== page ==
Activists say Iranian forces fired on protesters, killing 2

Dubai, United Arab Emirates –

Iranian security forces opened fire on protesters on Friday in a southeastern city that has seen weeks of unrest amid demonstrations across the country, activists said. They said the shooting in Zahedan killed at least two people, threatening to ignite further tensions.

Located in Iran’s long-unrest Sistan and Balochistan province, Zahedan has seen the deadliest violence yet in the weeks of protests that have gripped Iran. Demonstrations in the city erupted in part over a rape allegation against a high-ranking police officer there, coinciding with protests over the September death of 22-year-old Mahsa Amini that have inflamed most of the country.

Activists estimate that in Zahedan alone, nearly 100 people have been killed since a September 30 demonstration triggered a violent police response. On Friday, soldiers surrounded a key Sunni mosque in the area where residents were demonstrating against the Iranian government and also fired on protesters, activists said.

Protests across Iran have become the biggest threat to the country’s theocratic rule since the 2009 Green Movement demonstrations, shifting from a focus on women’s rights and compulsory wearing of the veil, or hijab, to calls for expel the Shiite clerics who have ruled Iran since 1979. Islamic Revolution.

Weeks after the protests, women continue to remove their hijabs during street demonstrations as international pressure mounts on Iran’s government for its crackdown on protesters.

The demonstrations have involved more than 125 cities; At least 270 people have been killed and nearly 14,000 have been arrested, according to the group Human Rights Activists in Iran.

The Iranian province of Sistan and Balochistan, which borders Afghanistan and Pakistan on the Gulf of Oman, is a majority Sunni region. Its Baluchi people have long complained that Iran’s Shiite theocracy treats them like second-class citizens.

On Friday, videos from the HalVash advocacy group showed protesters on the streets of Zahedan, the province’s most populous city and its capital. Some chanted “Death to the Basiji,” a reference to the volunteer forces of Iran’s paramilitary Revolutionary Guards, who answer only to Supreme Leader Ayatollah Ali Khamenei.

Images later showed clouds of what appeared to be tear gas in the streets. The sound of gunfire rang out, with video showing protesters holding what appeared to be spent rifle cartridges littering the street.

Footage then shows the protesters backing towards the city’s Grand Makki Mosque, where they had initially gathered for Friday prayers. Security forces followed him. Later, bloody streaks on tiles and bloody palm prints can be seen in the mosque’s courtyard, and activists say they fear two people may have been killed.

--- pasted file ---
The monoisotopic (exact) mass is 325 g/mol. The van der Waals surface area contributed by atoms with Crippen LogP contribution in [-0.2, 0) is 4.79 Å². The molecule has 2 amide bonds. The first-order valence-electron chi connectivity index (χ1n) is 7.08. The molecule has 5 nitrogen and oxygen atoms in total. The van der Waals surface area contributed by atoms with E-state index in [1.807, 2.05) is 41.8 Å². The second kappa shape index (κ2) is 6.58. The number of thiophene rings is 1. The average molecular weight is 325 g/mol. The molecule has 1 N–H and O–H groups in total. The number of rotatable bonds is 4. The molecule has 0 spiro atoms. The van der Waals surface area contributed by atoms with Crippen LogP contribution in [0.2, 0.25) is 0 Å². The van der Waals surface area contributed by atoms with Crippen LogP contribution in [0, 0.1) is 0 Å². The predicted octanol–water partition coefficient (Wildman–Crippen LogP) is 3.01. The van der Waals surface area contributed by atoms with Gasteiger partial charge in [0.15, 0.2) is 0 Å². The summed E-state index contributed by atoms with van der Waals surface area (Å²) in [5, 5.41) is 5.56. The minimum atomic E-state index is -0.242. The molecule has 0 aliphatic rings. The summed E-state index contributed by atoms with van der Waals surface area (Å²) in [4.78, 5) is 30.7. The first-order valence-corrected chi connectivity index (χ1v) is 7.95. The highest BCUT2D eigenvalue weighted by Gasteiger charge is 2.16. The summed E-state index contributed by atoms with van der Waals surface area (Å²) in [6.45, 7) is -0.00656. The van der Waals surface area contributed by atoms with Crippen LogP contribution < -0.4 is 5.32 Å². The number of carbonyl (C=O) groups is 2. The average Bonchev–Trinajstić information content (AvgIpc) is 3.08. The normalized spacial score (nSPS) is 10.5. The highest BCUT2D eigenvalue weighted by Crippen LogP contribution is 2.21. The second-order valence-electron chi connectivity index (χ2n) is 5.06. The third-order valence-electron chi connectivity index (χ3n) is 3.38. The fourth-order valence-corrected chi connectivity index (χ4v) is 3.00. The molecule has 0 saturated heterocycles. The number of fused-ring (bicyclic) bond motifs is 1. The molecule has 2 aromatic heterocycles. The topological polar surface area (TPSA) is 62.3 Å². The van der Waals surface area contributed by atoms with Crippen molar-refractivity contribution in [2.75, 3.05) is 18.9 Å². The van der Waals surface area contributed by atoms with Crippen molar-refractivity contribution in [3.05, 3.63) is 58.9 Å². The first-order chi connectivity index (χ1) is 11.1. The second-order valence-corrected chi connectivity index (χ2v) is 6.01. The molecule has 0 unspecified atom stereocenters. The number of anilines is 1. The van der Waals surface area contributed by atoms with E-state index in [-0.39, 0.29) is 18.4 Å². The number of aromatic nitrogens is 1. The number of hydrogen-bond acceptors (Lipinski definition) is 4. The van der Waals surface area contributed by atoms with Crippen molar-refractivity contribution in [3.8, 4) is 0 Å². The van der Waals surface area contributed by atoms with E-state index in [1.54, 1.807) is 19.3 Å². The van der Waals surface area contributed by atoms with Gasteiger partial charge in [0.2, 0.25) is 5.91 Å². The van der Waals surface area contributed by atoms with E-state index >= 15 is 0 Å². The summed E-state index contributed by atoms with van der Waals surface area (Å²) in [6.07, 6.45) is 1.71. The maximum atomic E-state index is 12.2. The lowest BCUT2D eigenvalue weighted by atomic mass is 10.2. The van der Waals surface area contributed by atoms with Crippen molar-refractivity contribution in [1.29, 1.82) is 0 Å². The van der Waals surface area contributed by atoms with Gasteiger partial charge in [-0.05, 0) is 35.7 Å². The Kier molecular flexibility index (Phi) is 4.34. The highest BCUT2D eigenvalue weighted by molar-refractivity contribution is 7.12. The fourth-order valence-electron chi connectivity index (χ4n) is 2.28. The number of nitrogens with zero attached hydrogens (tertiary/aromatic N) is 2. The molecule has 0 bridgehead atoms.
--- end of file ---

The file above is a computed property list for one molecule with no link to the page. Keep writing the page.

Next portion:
“Police officers, please open the way for the faithful,” a voice pleaded over the mosque’s loudspeakers at one point. “Don’t cause (trouble) so that people can return to their homes.”

Internet advocacy group NetBlocks said later on Friday that it appeared online access had been disrupted in Zahedan.

Iranian authorities did not immediately acknowledge Friday’s violence in Zahedan, located about 500 kilometers (310 miles) southeast of the country’s capital, Tehran. Later, state television in an online report said one person had been killed and 14 others injured in Zahedan. He did not say who was behind the shooting.

The state-run IRNA news agency published a statement from the provincial security council early Friday saying the police chief in Zahedan and another police officer had been fired for their handling of the September 30 protest. The statement acknowledged for the first time that police shot and killed people who were praying at the time in a nearby mosque.

The security council version of the demonstration alleges that 150 people, including armed men, attacked a police station and tried to take it over during the protests.

The “armed conflict and police shooting, unfortunately, resulted in the injury and killing of several worshipers and innocent bystanders who had no role in the riots,” he said.

However, the statement claimed that only 35 people were killed, while activists estimate that about three times that number were killed by security forces, who also allegedly fired on protesters from helicopters.

New protests also broke out in other cities, including in western Baneh, on Thursday night. The activists warned that other people had died at the hands of the security forces. However, Iran’s government has not provided a total death toll from the protests in weeks.

Gathering information on the demonstrations remains difficult. The Iranian government has cut off Internet access for weeks. Meanwhile, authorities have detained at least 46 journalists, according to the Committee to Protect Journalists.

Iranian officials, including Khamenei, have repeatedly claimed that the country’s foreign enemies are behind the ongoing demonstrations, rather than Iranians angry over Amini’s death and the country’s other problems.

Iranians have seen their life savings evaporate; the country’s currency, the rial, crashed and Tehran’s nuclear deal with world powers was shattered.

Leave a Comment